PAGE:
- Author: Scott Cunningham
- Format: Paperback
Dreamwork is addictive! The moment that you recognize the immense spiritual insights that dream recollection and interpretation can bring there is no turning back!
Old wives tales speak of beliefs that dreams can be induced or their number increased through certain conditions – which is useful if you want more subject material to work with. Some of these techniques work but many of them do not for the human psyche has changed a great deal and what used to be efficacious in stimulating nocturnal experiences are not so any more.
Entering the Void
Whilst many books have been written regarding dream interpretation very few have focused specifically upon the creative art of dream inducement.
Dreaming the Divine, written by the highly respected Wiccan author and commentator Scott Cunningham (1956 – 1993) is just one of those books.
Why would you want to induce your dreams into giving richer content or by increasing their occurrence?
The answer is to be found within the opening chapters of Cunningham”s book in which he describes the importance that was played to dreamwork by many ancient cultures and civilizations.
Here he takes a look at the significance that dreams played in the spiritual lives of the Ancient Egyptians, the Middle East, Sumer, Babylon and Assyria and explains how many of them specifically used dreams as a way if healing, of fortune-telling, communicating with their deities.
All of them recognized the differing qualities and relevance of many types of dreams and adjusted their method of interpretation accordingly.
In part two of his book Cunningham moves emphasis from looking at the historical context that dream interpretation has to the significance of sacred dreams in a modern setting.
Here he particularly looks specifically at the methods employed in order to communicate directly with one’s chosen gods and goddesses.
He argues that not only do dreams offer the opportunity for closer forms of communication with divinity but that prior to the advent of our established religious systems sacred dreaming formed an active form of personal religion in its own right.
Cunningham then includes a list of popular deities drawn from all regions of the world. He offers a description of their form and their associated symbols. Once the reader has determined which deity they wish to commune with the next part of the process involves preparation for entry into a sleep state that encourages their contact.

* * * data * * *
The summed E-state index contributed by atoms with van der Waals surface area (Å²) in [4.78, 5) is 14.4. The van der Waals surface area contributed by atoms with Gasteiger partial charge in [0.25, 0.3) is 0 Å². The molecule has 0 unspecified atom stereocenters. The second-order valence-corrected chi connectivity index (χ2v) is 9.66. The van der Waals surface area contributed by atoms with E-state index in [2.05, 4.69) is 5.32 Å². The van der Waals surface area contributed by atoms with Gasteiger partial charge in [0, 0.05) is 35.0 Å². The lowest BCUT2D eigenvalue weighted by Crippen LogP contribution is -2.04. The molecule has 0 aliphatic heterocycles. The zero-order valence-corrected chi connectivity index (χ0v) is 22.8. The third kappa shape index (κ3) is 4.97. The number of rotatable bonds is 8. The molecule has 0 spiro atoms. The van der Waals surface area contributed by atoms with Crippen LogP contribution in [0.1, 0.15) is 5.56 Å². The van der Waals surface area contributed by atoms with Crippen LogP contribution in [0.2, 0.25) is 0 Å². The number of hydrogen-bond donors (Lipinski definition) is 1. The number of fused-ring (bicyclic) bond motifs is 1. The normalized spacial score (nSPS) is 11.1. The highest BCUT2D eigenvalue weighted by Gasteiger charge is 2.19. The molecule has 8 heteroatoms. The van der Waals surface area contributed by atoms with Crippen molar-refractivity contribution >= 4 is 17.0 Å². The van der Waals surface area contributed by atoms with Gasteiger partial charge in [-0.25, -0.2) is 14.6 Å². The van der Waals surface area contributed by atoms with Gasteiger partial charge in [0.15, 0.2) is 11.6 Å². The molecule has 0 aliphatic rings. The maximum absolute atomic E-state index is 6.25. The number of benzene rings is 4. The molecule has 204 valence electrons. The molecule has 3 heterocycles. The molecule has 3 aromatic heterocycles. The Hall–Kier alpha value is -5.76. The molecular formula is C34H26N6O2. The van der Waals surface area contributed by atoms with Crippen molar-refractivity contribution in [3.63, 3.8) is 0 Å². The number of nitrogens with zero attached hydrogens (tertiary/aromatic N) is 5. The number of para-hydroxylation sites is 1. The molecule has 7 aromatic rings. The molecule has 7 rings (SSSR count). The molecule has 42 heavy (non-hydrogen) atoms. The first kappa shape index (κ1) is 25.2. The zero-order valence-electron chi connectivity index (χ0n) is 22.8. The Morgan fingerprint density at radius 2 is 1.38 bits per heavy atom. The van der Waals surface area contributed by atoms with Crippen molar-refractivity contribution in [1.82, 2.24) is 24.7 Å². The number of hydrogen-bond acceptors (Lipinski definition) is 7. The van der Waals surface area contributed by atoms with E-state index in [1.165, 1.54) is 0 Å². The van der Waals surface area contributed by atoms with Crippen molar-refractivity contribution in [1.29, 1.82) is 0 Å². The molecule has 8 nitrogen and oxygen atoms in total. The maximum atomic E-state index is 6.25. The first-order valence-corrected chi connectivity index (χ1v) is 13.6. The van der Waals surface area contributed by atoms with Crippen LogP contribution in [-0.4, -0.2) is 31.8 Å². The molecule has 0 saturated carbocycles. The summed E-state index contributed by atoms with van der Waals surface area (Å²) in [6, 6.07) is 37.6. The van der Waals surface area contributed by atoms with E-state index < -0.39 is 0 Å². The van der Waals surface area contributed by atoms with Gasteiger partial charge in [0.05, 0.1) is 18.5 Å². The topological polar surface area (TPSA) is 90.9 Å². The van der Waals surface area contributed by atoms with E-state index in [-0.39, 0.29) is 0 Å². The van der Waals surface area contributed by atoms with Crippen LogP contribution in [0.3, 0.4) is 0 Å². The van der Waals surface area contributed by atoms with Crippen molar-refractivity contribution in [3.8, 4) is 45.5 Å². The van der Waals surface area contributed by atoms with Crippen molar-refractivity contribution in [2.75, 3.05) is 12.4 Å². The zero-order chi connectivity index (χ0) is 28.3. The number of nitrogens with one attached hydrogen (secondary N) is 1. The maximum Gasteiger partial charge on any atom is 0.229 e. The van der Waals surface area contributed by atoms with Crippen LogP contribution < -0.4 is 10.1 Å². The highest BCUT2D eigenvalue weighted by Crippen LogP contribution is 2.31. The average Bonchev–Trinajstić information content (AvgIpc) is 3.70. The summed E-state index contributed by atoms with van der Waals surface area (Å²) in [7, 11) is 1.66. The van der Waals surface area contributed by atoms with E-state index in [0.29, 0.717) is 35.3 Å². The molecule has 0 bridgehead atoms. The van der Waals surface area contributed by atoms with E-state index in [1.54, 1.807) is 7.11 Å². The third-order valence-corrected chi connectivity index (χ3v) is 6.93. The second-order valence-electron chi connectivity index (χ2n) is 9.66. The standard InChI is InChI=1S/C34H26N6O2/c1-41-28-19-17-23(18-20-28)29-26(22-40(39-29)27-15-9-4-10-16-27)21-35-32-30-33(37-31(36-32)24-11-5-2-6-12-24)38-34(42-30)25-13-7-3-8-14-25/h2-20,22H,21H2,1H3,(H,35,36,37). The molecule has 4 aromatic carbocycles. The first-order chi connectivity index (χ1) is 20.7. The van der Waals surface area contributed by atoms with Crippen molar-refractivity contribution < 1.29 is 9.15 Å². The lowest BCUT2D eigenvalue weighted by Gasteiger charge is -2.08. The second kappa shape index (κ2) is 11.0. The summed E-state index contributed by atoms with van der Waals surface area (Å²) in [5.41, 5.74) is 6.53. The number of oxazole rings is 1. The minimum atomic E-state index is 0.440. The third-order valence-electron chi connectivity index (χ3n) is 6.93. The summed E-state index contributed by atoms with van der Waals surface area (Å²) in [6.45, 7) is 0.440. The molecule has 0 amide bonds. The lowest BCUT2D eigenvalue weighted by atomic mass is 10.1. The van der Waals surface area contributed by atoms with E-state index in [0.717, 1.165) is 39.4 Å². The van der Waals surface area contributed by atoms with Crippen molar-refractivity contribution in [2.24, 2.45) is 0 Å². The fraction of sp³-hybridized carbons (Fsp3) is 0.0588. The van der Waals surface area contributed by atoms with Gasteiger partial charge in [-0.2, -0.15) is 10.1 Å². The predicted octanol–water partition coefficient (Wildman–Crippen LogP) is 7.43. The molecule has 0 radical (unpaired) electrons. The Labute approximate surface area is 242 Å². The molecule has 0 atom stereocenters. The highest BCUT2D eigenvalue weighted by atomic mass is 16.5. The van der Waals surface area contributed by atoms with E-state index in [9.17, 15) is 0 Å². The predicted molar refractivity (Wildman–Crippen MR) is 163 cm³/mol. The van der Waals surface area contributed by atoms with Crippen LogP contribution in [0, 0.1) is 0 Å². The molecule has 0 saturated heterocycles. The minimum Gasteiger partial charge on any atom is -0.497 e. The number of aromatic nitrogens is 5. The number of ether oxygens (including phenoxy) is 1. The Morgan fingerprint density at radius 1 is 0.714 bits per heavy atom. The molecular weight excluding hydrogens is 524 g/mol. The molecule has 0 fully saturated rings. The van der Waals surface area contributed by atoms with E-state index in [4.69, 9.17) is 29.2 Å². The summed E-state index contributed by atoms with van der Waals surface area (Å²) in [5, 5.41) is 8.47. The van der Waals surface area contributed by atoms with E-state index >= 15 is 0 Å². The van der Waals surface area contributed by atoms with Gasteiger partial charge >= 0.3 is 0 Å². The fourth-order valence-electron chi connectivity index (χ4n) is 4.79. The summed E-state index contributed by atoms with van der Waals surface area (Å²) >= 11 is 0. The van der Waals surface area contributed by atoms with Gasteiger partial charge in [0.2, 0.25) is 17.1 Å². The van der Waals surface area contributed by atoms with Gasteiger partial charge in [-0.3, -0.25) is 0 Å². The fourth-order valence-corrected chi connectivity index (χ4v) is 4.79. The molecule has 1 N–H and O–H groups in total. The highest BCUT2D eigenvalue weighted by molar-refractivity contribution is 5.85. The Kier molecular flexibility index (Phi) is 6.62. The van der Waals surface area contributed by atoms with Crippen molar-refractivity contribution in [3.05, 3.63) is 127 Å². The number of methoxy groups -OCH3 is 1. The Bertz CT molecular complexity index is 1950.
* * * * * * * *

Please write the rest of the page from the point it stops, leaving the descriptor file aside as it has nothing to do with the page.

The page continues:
Bringing Back the Message
Having entered the dream, or sleep state, via ritual or preparatory work the reader is advised on ways in which the dream material can be recalled upon waking.
Advice is also offered on the practice of keeping records of the subsequent dreams before the actual process of interpretation begins.
Whilst many dreams are of little value some do contain nuggets of personal revelation. All dreams are symbolic by their very nature and may require some unravelling in order to find their true meaning.
Cunningham explores an even more cryptic form of dream which are invariably those that are seeded into our consciousness by the deities that we call upon in a pre-sleep ritual.
As he states in the closing section of his book “knowledge acquired during sleep is meant to be used. It’s presented to us for the purpose of improving our lives.”
It would seem ungracious of us not to take advantage of the opportunity for personal revelation as presented to us through sacred sleep!
Our Review of Dreaming the Divine by Scott Cunningham
Given the sheer quality of all of Scott Cunningham’s occult writings we are entitled to expect something a little different from him on the subject of dreams and in Dreaming the Divine this expectation is not misplaced for here is a book that deals very simply with a technique for quality dream inducement that is fascinating and entertaining.
It is book of two parts. The slightly drier and more academic first section does leave the reader with a good idea of the importance that dreams have had throughout the past and during more enlightened times. This leaves on pondering on whether or not our modern psycho-analytic approach to dreamwork is not a wrong one for in many regards it is a process that tends to strip the divine from them.
Part two of the book is purely practical in its intent with some good general advice on dream incubation, a useful guide on determining the significance of varying types of dreams and in its appendices a valuable guide on inducing sleep and dream spells.
Even if you have, like me, an extensive library of work on dreams and their meanings Dreaming the Divine will be a book that fills a very specific gap most admirably and serve as a reminder as to quite why as an occultist Cunningham remains, even today, at the top of his league.